Top US, Saudi diplomats discuss Sudan war, Jeddah talks on Ukraine, Mideast security

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Saudi Arabia’s Foreign Minister Prince Faisal bin Farhan and US Secretary of State Antony Blinken discussed the ongoing conflict in Sudan, the success of the Jeddah talks on the war in Ukraine, and ways to jointly work toward a stable Middle East, during a phone call.

The Saudi Press Agency reported Friday that the two diplomats cited the importance of halting an escalation between Sudan’s warring parties and “intensifying” a US-Saudi coordination attempt to promote security and stability in the Middle East.

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The US Department of State said Thursday that Blinken praised Saudi Arabia’s role in convening discussions in Jeddah involving over 40 nations on the Ukraine conflict.

The talks in Jeddah involved representatives from countries including the United States, China, Germany, and India – with the notable absence of Russia – marking a fresh political endeavor by the Kingdom to find a solution to the crisis.

Andriy Yermak, Chief of Staff to the President of Ukraine and leader of his country’s delegation in the August meetings, affirmed that the participants engaged in highly productive deliberations regarding the fundamental principles on which a just and lasting peace should be built.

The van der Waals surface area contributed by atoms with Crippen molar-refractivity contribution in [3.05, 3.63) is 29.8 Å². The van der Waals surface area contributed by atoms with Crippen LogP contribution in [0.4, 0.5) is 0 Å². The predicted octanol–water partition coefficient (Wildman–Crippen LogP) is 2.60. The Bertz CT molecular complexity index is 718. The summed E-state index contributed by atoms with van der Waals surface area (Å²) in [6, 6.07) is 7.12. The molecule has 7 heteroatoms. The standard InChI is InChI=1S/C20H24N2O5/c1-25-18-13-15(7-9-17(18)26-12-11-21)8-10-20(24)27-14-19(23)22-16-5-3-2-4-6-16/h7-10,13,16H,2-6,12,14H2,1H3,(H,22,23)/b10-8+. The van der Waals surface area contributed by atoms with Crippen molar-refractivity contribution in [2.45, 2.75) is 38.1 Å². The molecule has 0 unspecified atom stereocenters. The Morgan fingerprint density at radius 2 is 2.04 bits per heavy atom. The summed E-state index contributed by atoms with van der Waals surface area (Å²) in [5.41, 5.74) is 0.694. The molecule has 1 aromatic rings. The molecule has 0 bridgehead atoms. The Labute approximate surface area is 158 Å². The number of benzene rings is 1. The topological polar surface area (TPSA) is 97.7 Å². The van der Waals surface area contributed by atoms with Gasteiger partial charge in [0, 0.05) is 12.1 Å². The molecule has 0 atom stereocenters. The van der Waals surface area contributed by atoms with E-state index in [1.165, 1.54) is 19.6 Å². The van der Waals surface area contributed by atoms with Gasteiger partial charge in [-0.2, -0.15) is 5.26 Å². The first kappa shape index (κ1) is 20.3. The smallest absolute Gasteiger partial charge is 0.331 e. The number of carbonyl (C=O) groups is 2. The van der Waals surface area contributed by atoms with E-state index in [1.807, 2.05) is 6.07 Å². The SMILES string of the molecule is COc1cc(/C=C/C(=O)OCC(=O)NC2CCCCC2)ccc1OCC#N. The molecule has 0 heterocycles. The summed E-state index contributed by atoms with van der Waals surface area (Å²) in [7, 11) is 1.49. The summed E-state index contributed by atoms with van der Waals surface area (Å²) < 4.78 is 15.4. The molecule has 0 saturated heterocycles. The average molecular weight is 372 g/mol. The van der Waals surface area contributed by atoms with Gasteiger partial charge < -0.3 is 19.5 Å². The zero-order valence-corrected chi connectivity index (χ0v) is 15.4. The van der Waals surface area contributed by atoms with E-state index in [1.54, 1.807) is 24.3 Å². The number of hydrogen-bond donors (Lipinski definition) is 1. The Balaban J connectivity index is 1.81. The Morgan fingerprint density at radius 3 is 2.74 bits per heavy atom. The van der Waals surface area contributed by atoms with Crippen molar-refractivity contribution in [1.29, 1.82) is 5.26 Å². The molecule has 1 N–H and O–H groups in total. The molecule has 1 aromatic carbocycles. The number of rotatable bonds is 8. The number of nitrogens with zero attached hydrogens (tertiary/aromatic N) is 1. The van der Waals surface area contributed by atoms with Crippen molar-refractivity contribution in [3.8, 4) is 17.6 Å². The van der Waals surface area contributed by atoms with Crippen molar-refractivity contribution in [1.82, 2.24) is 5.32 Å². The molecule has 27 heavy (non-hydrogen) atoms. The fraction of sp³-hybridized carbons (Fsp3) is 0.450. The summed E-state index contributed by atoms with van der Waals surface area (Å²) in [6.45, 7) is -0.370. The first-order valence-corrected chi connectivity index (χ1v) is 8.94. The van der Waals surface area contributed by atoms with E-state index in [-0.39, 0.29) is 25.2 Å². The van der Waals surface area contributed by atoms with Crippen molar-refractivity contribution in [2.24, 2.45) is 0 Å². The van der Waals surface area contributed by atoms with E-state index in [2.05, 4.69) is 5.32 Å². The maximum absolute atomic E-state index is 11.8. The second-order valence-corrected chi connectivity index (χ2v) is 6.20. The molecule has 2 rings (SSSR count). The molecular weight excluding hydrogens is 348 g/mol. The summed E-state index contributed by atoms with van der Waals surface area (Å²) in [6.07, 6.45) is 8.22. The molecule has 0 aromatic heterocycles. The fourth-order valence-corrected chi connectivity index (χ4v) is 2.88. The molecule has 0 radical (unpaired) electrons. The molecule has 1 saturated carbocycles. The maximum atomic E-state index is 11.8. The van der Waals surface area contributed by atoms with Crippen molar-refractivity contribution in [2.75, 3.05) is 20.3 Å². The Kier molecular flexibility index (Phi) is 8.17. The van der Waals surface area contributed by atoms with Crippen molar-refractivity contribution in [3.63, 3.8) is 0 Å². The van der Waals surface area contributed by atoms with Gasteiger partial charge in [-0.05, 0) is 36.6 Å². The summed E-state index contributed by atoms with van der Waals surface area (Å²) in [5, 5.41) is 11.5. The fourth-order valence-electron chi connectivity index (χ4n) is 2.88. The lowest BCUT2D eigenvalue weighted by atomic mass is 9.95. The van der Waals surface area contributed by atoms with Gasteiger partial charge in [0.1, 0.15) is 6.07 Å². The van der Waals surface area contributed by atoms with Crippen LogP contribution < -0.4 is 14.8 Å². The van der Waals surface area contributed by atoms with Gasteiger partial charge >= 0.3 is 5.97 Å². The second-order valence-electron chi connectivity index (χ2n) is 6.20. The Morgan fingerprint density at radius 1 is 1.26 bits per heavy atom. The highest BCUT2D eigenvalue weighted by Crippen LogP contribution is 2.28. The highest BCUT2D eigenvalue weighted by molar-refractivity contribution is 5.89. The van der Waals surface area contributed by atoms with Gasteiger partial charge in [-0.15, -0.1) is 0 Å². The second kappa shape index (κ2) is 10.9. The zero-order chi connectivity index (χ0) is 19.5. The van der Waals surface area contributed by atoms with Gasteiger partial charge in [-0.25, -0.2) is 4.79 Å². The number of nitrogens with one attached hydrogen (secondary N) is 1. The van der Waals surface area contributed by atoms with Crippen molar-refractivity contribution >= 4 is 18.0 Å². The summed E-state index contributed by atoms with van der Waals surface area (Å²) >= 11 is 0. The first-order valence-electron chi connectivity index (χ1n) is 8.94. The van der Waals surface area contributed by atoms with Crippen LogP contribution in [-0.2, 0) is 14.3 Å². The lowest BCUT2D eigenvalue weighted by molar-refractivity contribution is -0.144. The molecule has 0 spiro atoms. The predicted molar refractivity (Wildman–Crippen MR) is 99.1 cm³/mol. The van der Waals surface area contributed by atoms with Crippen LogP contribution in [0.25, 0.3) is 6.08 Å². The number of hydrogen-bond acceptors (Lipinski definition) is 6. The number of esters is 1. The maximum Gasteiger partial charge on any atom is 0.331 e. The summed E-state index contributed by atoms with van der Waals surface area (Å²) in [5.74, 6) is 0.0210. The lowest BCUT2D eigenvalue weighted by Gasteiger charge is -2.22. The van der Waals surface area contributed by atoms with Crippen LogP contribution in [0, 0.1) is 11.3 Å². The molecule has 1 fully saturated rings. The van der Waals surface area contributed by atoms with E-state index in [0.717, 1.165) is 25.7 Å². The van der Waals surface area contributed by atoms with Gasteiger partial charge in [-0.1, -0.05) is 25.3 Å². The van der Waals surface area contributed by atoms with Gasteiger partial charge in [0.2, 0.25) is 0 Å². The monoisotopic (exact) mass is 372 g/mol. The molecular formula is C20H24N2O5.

The platform allowed representatives from each nation to express their perspectives and opinions. Prior to the Jeddah talks, similar meetings were held in Copenhagen in June, aiming to chart a course to put an end to the conflict that erupted in February 2022.

Concerning Sudan, both Saudi Arabia and the US have tried to hold talks between Sudan’s army and the Rapid Support Forces to implement a ceasefire. However, ceasefires have failed to hold except for a few days.

Despite warning to suspend talks between the two warring parties owing to repeated violations, both countries expressed their readiness to resume talks once the parties undertake the initial steps to build and regain trust.

On Yemen, the two sides “committed to redouble efforts to secure a lasting peace in Yemen through a UN-mediated Yemeni-Yemeni peace process,” the US statement said.

Yemen, the Arabian Peninsula’s poorest country, is in the grips of one of the world’s worst humanitarian crises after eight years of war, according to the United Nations.

The conflict broke out in 2014 when the Iran-backed Houthis seized the capital Sanaa, prompting the Arab Coalition to intervene the following year and prop up the internationally recognized government.

Fighting has remained largely on hold since a six-month truce expired in October 2022.

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